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Insight Into the Vad Dilemma

This is a discussion on Insight Into the Vad Dilemma within the Georgia Tech Football forums, part of the Georgia Tech Sports Message Boards category; It is a different play in some respects as it gives a different perspective to the guy with the ball, ...

  1. #21
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    It is a different play in some respects as it gives a different perspective to the guy with the ball, who is a pretty important person on said play. The people that run these offenses for a living disagree with me because they run these offenses for a living and don't want to say "I am a purist and an absolute fanatic of this offense and there is no need to do anything more than execute, execute, execute, repeat!."

    Different formations and motions do matter. Why else does Chip Kelly, Friedgen, Monken, etc. run them?! Is CPJ just smarter than they are? Or is it all for show? Hell, I like a good show!


  2. #22
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    I think that we should run more out of the Pistol it is a GREAT formation. To me it's the best formation that's the least complicated out there.

    GO JACKETS THWG

  3. #23
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    Quote Originally Posted by AllGT View Post
    No one said angles and timing weren't important...all I said was that the angles and timing were different from the pistol than under center...but somehow you equated that to making it a different play. Well, people who actually run these offenses for a living disagree with you.

    Don't get fooled by what happens before the snap, it's the execution from the snap on that makes the play. It's like Ralph Friedgen's offense that had a million moving parts before the snap, but in reality a lot of his plays were actually the same.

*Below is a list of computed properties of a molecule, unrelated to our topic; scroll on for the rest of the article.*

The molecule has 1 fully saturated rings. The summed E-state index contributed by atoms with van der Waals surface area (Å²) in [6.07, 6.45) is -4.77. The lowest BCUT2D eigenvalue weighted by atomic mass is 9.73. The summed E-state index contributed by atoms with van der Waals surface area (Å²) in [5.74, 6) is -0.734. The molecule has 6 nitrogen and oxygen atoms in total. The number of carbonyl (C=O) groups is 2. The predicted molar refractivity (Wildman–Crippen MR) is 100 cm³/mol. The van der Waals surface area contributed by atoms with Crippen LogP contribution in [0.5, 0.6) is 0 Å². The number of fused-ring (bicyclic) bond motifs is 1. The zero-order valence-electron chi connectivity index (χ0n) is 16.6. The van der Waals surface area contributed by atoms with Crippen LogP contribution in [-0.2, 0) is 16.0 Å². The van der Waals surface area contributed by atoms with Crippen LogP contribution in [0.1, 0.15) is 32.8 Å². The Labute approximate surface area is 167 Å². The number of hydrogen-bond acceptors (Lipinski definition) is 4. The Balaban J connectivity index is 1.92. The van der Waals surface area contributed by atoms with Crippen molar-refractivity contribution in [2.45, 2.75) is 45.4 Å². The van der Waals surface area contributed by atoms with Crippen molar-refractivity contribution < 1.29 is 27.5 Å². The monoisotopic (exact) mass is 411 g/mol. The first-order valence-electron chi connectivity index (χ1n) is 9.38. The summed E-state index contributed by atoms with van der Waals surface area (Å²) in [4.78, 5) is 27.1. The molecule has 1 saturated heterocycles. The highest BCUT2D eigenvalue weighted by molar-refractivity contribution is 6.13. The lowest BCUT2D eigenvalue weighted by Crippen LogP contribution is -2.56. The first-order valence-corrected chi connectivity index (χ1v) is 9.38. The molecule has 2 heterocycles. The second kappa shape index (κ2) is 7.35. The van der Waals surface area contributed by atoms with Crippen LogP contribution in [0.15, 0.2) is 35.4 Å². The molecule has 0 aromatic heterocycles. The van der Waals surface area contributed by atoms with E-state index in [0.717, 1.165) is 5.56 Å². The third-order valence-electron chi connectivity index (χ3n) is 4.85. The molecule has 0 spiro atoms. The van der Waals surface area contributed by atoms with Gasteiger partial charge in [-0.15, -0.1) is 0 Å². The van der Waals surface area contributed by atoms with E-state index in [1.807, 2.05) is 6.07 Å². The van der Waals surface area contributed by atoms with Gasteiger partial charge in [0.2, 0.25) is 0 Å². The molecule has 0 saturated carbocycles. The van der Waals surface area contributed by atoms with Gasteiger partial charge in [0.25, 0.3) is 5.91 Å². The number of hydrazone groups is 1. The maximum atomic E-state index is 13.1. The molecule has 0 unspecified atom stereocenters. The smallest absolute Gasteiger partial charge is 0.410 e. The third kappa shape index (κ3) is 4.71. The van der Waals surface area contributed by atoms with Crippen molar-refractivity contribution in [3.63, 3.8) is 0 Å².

Any video compilations out there of Fridge's offense here at GT? I always thought that was the most imaginative and effective play calling we've ever had.
    For those who would like a reminder: http://gtsports.blogspot.com/2009/11...-contract.html

  4. #24
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    Quote Originally Posted by LongforDodd View Post
    Any video compilations out there of Fridge's offense here at GT? I always thought that was the most imaginative and effective play calling we've ever had.
    It was all smoke and mirrors. They were really the same 4 or 5 plays over and over with pointless motioning and alignment variations to trick dumb fans like is into thinking they were different plays.

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    I can't and won't argue what "should" excite people but I'd just ask: is Vad Lee running 50 yards on a speed option against UVA not exciting? Is Vad Lee running 25 yards on a counter option against Maryland not exciting? Throwing a Post-Corner for 81 yards off of playaction against PC not exciting?
    Would it really excite you more if he did these plays but started 7 yards farther back?

    I'm not saying it should or shouldn't, I'm just asking.

  6. #26
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    Quote Originally Posted by stylee View Post
    I can't and won't argue what "should" excite people but I'd just ask: is Vad Lee running 50 yards on a speed option against UVA not exciting? Is Vad Lee running 25 yards on a counter option against Maryland not exciting? Throwing a Post-Corner for 81 yards off of playaction against PC not exciting?
    Would it really excite you more if he did these plays but started 7 yards farther back?

    I'm not saying it should or shouldn't, I'm just asking.
    I think we all know Helluva's answer to this already...

  7. #27
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    Quote Originally Posted by HelluvaMGTmjr View Post
    And that's not what we run in Pistol.